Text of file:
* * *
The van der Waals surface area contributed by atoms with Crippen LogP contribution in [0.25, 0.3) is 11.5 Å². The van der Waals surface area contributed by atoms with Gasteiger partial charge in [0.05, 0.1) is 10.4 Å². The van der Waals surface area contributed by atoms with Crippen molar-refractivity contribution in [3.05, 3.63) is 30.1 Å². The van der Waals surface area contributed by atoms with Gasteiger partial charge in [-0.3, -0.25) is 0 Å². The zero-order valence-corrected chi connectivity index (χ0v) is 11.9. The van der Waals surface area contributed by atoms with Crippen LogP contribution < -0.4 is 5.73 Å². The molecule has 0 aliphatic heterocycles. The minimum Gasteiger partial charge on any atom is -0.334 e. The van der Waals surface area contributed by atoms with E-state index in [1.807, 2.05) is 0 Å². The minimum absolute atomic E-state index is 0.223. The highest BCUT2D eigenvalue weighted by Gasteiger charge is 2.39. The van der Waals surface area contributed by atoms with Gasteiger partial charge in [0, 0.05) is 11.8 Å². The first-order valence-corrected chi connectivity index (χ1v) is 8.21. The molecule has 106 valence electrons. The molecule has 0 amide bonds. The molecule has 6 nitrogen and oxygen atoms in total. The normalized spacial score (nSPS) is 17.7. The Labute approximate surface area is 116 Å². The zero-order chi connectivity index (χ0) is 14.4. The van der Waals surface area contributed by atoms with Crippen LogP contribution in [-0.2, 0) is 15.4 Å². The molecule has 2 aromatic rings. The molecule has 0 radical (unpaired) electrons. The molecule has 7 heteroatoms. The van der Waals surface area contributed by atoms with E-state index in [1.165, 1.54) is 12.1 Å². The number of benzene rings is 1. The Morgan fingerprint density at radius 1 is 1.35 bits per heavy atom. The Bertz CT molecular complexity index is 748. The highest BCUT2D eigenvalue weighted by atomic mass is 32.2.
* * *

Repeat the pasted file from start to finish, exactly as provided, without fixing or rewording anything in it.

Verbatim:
The van der Waals surface area contributed by atoms with Crippen LogP contribution in [0.25, 0.3) is 11.5 Å². The van der Waals surface area contributed by atoms with Gasteiger partial charge in [0.05, 0.1) is 10.4 Å². The van der Waals surface area contributed by atoms with Crippen molar-refractivity contribution in [3.05, 3.63) is 30.1 Å². The van der Waals surface area contributed by atoms with Gasteiger partial charge in [-0.3, -0.25) is 0 Å². The zero-order valence-corrected chi connectivity index (χ0v) is 11.9. The van der Waals surface area contributed by atoms with Crippen LogP contribution < -0.4 is 5.73 Å². The molecule has 0 aliphatic heterocycles. The minimum Gasteiger partial charge on any atom is -0.334 e. The van der Waals surface area contributed by atoms with E-state index in [1.807, 2.05) is 0 Å². The minimum absolute atomic E-state index is 0.223. The highest BCUT2D eigenvalue weighted by Gasteiger charge is 2.39. The van der Waals surface area contributed by atoms with Gasteiger partial charge in [0, 0.05) is 11.8 Å². The first-order valence-corrected chi connectivity index (χ1v) is 8.21. The molecule has 106 valence electrons. The molecule has 0 amide bonds. The molecule has 6 nitrogen and oxygen atoms in total. The normalized spacial score (nSPS) is 17.7. The Labute approximate surface area is 116 Å². The zero-order chi connectivity index (χ0) is 14.4. The van der Waals surface area contributed by atoms with Crippen LogP contribution in [-0.2, 0) is 15.4 Å². The molecule has 2 aromatic rings. The molecule has 0 radical (unpaired) electrons. The molecule has 7 heteroatoms. The van der Waals surface area contributed by atoms with E-state index in [1.165, 1.54) is 12.1 Å². The number of benzene rings is 1. The Morgan fingerprint density at radius 1 is 1.35 bits per heavy atom. The Bertz CT molecular complexity index is 748. The highest BCUT2D eigenvalue weighted by atomic mass is 32.2.